Chapter 20: Transcendental Mellow

Bhaktivedanta VedaBase: Nectar of Devotion

The word rasa, used in the Bhakti-rasāmṛta-sindhu, is understood by different persons differently because the exact English equivalent is very difficult to find. But as we have seen our spiritual master translate this word rasa into "mellow," we shall follow in his footsteps and also translate the word in that way.

The particular loving mood or attitude relished in the exchange of love with the Supreme Personality of Godhead is called rasa, or mellow. The different types of rasa, when combined together, help one to taste the mellow of devotional service in the highest degree of transcendental ecstasy. Such a position, although entirely transcendental to our experience, will be explained in this section as far as possible, following in the footsteps of Śrīla Rūpa Gosvāmī.

Without relishing some sort of mellow, or loving mood, in one's activities, no one can continue to perform such activities. Similarly, in the transcendental life of Kṛṣṇa consciousness and devotional service there must be some mellow, or specific taste, from the service. Generally this mellow is experienced by chanting, hearing, worshiping in the temple and being engaged in the service of the Lord. So when a person feels transcendental bliss; that is called "relishing the mellow." To be more clear, we may understand that the various feelings of happiness derived from discharging devotional service may be termed the "mellows" of devotional service.

This relishing of transcendental mellow in discharging devotional service cannot be experienced by all classes of men, because this sweet loving mood is developed only from one's previous life's activities or by the association of unalloyed devotees. As explained above, association with pure devotees is the beginning of faith in devotional service. Only by developing such faith in the association of a pure devotee, or by having in one's previous life executed devotional activities, can one actually relish the mellow of devotional service. In other words, this transcendental bliss is not to be enjoyed by any common man unless he is so extraordinarily fortunate as to be in association with devotees or to be continuing his previous birth's devotional activities.

The gradual process of development to the stage of devotional service is explained in Śrīmad-Bhāgavatam, First Canto: "The beginning is to hear about Lord Kṛṣṇa in the association of devotees who have themselves cleansed their hearts by association. Hearing about the transcendental activities of the Lord will result in one's feeling transcendental bliss always." It is also explained in Bhagavad-gītā that for one who has actually come to the spiritual platform, the first symptom visible will be that he is always joyful. This joyous life is attained by one's reaction to reading Bhagavad-gītā or Śrīmad-Bhāgavatam, or else from associating with persons who are very interested in the spiritual life of Kṛṣṇa consciousness — specifically those who have made the determination to achieve the favor of Govinda by being engaged in transcendental loving service at His lotus feet. Being encouraged by such a feeling, one who is constantly engaged in discharging the regulative principles of devotional service in such a way as to please the Supreme Personality of Godhead develops two principles of compelling force, which come under the heading of vibhāva. Thus one enjoys transcendental bliss.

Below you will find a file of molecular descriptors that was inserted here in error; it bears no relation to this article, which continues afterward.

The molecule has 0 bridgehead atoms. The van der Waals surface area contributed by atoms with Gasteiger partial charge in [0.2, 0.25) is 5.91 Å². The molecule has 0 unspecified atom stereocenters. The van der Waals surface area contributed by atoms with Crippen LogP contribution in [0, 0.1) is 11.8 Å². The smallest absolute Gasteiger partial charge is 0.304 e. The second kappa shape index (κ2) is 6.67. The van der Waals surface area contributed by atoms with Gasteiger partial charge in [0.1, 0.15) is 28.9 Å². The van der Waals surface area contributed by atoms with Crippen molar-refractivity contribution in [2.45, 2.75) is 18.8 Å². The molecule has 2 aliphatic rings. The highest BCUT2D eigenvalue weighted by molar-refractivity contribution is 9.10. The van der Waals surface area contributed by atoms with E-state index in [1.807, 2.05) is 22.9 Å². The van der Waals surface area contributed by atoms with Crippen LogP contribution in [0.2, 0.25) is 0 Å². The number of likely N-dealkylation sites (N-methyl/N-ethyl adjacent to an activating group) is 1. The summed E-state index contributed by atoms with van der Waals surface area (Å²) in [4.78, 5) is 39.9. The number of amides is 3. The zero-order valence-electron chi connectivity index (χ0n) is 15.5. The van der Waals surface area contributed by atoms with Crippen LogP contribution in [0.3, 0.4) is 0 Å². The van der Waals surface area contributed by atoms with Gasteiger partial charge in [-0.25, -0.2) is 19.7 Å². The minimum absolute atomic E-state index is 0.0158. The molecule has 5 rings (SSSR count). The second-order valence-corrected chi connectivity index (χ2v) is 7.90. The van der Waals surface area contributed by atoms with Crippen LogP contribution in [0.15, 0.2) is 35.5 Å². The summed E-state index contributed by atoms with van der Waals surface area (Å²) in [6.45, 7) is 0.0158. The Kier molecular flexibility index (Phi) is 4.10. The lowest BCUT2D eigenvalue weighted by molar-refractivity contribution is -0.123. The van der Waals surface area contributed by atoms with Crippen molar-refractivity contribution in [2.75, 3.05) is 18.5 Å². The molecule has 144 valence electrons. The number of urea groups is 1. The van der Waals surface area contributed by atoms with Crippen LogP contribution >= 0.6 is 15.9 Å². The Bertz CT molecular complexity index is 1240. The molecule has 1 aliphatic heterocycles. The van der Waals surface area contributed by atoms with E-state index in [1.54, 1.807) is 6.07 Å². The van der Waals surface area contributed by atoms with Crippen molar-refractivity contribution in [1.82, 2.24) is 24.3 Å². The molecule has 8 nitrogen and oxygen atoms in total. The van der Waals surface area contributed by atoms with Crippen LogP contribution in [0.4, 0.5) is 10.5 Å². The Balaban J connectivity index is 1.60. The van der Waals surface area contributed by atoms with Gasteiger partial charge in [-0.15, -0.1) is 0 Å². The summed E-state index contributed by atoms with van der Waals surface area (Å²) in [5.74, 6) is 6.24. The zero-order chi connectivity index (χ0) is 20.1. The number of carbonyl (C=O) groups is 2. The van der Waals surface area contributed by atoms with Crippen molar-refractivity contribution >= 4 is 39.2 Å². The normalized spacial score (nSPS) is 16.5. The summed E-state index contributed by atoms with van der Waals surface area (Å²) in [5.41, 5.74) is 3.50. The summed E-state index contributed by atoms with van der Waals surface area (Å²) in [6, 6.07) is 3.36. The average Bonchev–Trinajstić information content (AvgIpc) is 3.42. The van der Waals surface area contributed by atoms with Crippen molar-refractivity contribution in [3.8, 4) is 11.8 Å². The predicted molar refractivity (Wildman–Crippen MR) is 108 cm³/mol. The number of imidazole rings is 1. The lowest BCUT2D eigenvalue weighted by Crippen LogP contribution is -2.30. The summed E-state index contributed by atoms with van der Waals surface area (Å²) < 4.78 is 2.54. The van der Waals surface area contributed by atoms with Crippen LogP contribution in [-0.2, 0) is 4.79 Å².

There are several origins or causes for this compulsive love of Kṛṣṇa, such as Kṛṣṇa Himself, the devotees of Kṛṣṇa, and Kṛṣṇa's playing on the flute. The effect is sometimes loving and sometimes stunted.

There are eight transcendental symptoms found in the body during ecstasy, and all of them are possible only by a mixture of the above-mentioned five ecstatic divisions. Without some mixture of these five ecstatic principles, one cannot relish transcendental bliss. The cause or basis for relishing transcendental mellow is exactly what we mean by vibhāva. This vibhāva is divided into two — namely, basic and impelling, or impetus-giving. In the Agni Purāṇa the description of vibhāva is given as follows: "The basis from which ecstatic love is born is called vibhāva, which is divided into two — basic and impelling." In other words, there are two kinds of ecstatic love. The object of basic ecstatic love is Kṛṣṇa and His devotee. Lord Kṛṣṇa is the object of basic ecstatic love, and His pure devotee, a reservoir of such love, is the object of impelling ecstatic love. Impelling ecstatic love, then, is that love which develops when one sees an object which reminds him of Kṛṣṇa.

Lord Kṛṣṇa, who is the possessor of inconceivable potencies and qualities of transcendental knowledge and bliss, is the basic cause of ecstatic love. Lord Kṛṣṇa also becomes the reservoir (impetus) of ecstatic love by His different incarnations and expansions. In Śrīmad-Bhāgavatam there is a statement in connection with the brahma-vimohana-līlā which demonstrates something of this impelling or impetus-giving feature of ecstatic love. When Brahmā was deluded by Kṛṣṇa, who expanded Himself into so many cowherd boys, calves and cows, Kṛṣṇa's elder brother, Śrī Baladeva (a direct expansion of Kṛṣṇa Himself), felt astonishment and said, "How wonderful it is that My ecstatic love for Kṛṣṇa is again being attracted to so many cowherd boys, calves and cows!" He was struck with wonder by thinking in this way. This is one of the examples in which Kṛṣṇa Himself becomes the object and reservoir of ecstatic love in the impelling aspect.

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His Divine Grace A. C. Bhaktivedanta Swami Prabhupāda, Founder Ācārya of the International Society for Krishna Consciousness